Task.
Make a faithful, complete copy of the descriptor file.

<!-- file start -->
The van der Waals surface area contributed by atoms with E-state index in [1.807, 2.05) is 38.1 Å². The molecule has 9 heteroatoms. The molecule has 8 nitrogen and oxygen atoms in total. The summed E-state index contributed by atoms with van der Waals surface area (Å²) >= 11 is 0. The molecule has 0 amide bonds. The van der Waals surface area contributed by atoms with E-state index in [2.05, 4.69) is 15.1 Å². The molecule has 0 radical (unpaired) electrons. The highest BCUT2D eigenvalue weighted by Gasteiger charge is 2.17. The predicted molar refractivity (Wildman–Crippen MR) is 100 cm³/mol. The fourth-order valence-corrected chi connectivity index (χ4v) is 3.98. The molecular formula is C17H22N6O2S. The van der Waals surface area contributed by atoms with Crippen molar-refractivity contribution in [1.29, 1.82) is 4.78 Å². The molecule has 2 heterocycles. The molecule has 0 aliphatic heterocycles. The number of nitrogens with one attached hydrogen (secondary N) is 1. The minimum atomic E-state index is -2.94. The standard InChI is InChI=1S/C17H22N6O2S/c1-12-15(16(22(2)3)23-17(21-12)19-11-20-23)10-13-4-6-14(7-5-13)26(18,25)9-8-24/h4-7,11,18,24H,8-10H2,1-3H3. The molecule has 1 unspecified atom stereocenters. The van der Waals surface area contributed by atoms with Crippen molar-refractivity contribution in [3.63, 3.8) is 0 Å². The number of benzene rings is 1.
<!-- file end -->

The van der Waals surface area contributed by atoms with E-state index in [1.807, 2.05) is 38.1 Å². The molecule has 9 heteroatoms. The molecule has 8 nitrogen and oxygen atoms in total. The summed E-state index contributed by atoms with van der Waals surface area (Å²) >= 11 is 0. The molecule has 0 amide bonds. The van der Waals surface area contributed by atoms with E-state index in [2.05, 4.69) is 15.1 Å². The molecule has 0 radical (unpaired) electrons. The highest BCUT2D eigenvalue weighted by Gasteiger charge is 2.17. The predicted molar refractivity (Wildman–Crippen MR) is 100 cm³/mol. The fourth-order valence-corrected chi connectivity index (χ4v) is 3.98. The molecular formula is C17H22N6O2S. The van der Waals surface area contributed by atoms with Crippen molar-refractivity contribution in [1.29, 1.82) is 4.78 Å². The molecule has 2 heterocycles. The molecule has 0 aliphatic heterocycles. The number of nitrogens with one attached hydrogen (secondary N) is 1. The minimum atomic E-state index is -2.94. The standard InChI is InChI=1S/C17H22N6O2S/c1-12-15(16(22(2)3)23-17(21-12)19-11-20-23)10-13-4-6-14(7-5-13)26(18,25)9-8-24/h4-7,11,18,24H,8-10H2,1-3H3. The molecule has 1 unspecified atom stereocenters. The van der Waals surface area contributed by atoms with Crippen molar-refractivity contribution in [3.63, 3.8) is 0 Å². The number of benzene rings is 1.